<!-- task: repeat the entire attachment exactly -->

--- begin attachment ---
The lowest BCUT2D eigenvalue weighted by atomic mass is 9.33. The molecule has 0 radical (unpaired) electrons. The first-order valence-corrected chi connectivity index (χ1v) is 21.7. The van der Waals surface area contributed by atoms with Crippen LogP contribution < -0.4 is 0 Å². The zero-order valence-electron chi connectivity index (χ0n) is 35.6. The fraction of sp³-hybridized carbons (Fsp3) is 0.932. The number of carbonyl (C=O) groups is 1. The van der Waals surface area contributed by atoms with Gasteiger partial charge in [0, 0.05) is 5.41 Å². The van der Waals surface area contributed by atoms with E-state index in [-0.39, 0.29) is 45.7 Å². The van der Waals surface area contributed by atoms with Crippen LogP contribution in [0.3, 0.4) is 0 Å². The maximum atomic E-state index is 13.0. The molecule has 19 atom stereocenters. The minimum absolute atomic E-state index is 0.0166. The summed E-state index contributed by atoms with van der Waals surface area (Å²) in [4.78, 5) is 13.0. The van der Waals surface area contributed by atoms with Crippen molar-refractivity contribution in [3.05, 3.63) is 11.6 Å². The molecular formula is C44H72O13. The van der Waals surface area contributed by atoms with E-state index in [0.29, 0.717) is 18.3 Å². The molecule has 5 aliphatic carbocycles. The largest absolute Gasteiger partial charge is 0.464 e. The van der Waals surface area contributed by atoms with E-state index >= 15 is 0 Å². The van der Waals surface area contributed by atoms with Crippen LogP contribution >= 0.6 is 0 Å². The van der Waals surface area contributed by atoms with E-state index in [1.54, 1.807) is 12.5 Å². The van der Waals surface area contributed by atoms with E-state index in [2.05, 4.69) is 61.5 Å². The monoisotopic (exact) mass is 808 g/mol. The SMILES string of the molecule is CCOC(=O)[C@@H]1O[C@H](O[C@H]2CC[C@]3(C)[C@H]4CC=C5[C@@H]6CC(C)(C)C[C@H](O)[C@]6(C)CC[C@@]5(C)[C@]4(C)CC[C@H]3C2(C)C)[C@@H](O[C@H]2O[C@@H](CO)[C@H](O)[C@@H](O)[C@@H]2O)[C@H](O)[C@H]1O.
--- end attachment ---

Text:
The lowest BCUT2D eigenvalue weighted by atomic mass is 9.33. The molecule has 0 radical (unpaired) electrons. The first-order valence-corrected chi connectivity index (χ1v) is 21.7. The van der Waals surface area contributed by atoms with Crippen LogP contribution < -0.4 is 0 Å². The zero-order valence-electron chi connectivity index (χ0n) is 35.6. The fraction of sp³-hybridized carbons (Fsp3) is 0.932. The number of carbonyl (C=O) groups is 1. The van der Waals surface area contributed by atoms with Gasteiger partial charge in [0, 0.05) is 5.41 Å². The van der Waals surface area contributed by atoms with E-state index in [-0.39, 0.29) is 45.7 Å². The van der Waals surface area contributed by atoms with Crippen LogP contribution in [0.3, 0.4) is 0 Å². The maximum atomic E-state index is 13.0. The molecule has 19 atom stereocenters. The minimum absolute atomic E-state index is 0.0166. The summed E-state index contributed by atoms with van der Waals surface area (Å²) in [4.78, 5) is 13.0. The van der Waals surface area contributed by atoms with Crippen molar-refractivity contribution in [3.05, 3.63) is 11.6 Å². The molecular formula is C44H72O13. The van der Waals surface area contributed by atoms with E-state index in [0.29, 0.717) is 18.3 Å². The molecule has 5 aliphatic carbocycles. The largest absolute Gasteiger partial charge is 0.464 e. The van der Waals surface area contributed by atoms with E-state index >= 15 is 0 Å². The van der Waals surface area contributed by atoms with Crippen LogP contribution >= 0.6 is 0 Å². The van der Waals surface area contributed by atoms with E-state index in [1.54, 1.807) is 12.5 Å². The van der Waals surface area contributed by atoms with E-state index in [2.05, 4.69) is 61.5 Å². The monoisotopic (exact) mass is 808 g/mol. The SMILES string of the molecule is CCOC(=O)[C@@H]1O[C@H](O[C@H]2CC[C@]3(C)[C@H]4CC=C5[C@@H]6CC(C)(C)C[C@H](O)[C@]6(C)CC[C@@]5(C)[C@]4(C)CC[C@H]3C2(C)C)[C@@H](O[C@H]2O[C@@H](CO)[C@H](O)[C@@H](O)[C@@H]2O)[C@H](O)[C@H]1O.